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Not partisan in rail-trail debate

It’s kind of like the compromise proposed by Solomon – let’s divide the baby in half – except it doesn’t solve the problem the same way since this isn’t a case of one side lying and the other telling the truth.

Last Thursday, the state Adirondack Park Agency approved a plan by the departments of Environmental Conservation and Transportation to split the travel corridor into two parts: a trail between Lake Placid and Tupper Lake, and an upgraded railroad from Tupper Lake south.

Most supporters of the trail cheered, although many also vowed to keep pushing to replace the tracks with a trail all the way south to the Old Forge area in the state-owned Remsen-Lake Placid Travel Corridor.

Railroad advocates were hurt and angry, and the Adirondack Railway Preservation Society vowed to keep fighting.

We are not among the passionate true believers on this issue.

We do believe a path, surfaced for road bikes, should be a priority between Lake Placid and Saranac Lake, whether there’s a railroad beside it or not. We believe a huge number of commuters and training athletes would use that.

Beyond that, though, our feelings are mixed.

We’re skeptical of both sides’ rosy predictions: that a railless path would draw hundreds of thousands of tourists, or that a passenger train connecting to Amtrak in Utica is viable in the near future. Our expectations are more modest: Train or trail, we figure it would mostly be used by people who are already here, whether they’re residents or tourists. Either way would bring some economic impact, but not a massive amount.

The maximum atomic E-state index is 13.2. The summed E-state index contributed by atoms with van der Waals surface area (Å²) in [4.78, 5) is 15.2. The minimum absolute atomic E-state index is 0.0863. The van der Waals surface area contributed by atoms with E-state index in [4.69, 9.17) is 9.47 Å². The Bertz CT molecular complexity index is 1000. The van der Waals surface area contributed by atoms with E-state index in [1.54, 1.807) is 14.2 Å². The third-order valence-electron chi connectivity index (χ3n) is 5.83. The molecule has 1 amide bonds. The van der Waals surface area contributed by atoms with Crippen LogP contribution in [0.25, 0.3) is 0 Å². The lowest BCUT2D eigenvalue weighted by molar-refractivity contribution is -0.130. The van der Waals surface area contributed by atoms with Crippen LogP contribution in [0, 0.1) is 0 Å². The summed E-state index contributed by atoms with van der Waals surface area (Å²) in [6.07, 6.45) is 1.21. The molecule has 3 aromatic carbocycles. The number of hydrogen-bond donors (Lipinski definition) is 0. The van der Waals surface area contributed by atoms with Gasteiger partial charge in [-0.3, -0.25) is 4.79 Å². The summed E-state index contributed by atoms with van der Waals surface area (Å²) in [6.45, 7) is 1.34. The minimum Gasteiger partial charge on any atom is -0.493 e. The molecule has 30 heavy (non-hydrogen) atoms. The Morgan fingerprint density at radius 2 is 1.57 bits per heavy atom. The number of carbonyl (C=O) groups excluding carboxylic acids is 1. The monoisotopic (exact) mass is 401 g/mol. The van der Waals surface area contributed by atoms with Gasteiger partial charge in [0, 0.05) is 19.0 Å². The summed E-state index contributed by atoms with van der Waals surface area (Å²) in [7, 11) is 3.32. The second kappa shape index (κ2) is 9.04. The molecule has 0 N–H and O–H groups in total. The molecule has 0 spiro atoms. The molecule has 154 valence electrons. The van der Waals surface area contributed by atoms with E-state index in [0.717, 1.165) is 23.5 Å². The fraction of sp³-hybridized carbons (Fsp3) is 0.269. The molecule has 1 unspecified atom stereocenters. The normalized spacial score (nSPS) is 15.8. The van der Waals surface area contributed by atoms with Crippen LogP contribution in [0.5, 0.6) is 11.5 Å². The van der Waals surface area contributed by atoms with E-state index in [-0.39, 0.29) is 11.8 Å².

While we dislike the combative tone this debate has taken, we also understand the anger is rooted in defense of dreams. We sympathize; we, too, have dreams we’ll fight to defend.

Not these, though, we must admit. To us, this isn’t a black-and-white decision between good and evil, smart and stupid. It’s a choice that, like so many others in life, involves weighing pros and cons, expectations and possibilities, and making a call one way or another.

Our state government did that, through an open process approved by the three agencies with jurisdiction. Advocates on both sides dislike the end result, especially railroad preservationists, and we agree it isn’t ideal. On the other hand, there doesn’t seem to be any ideal solution, and we don’t envy DEC and DOT staff for taking on this responsibility.

On the bright side, at least this plan lets both options be tried next to each other. We will finally get to see what a trail without tracks would do for us, and what a longer, upgraded railroad with a multi-year lease would be like. Those experiences will be valuable down the road; this won’t be the last update to this unit management plan.

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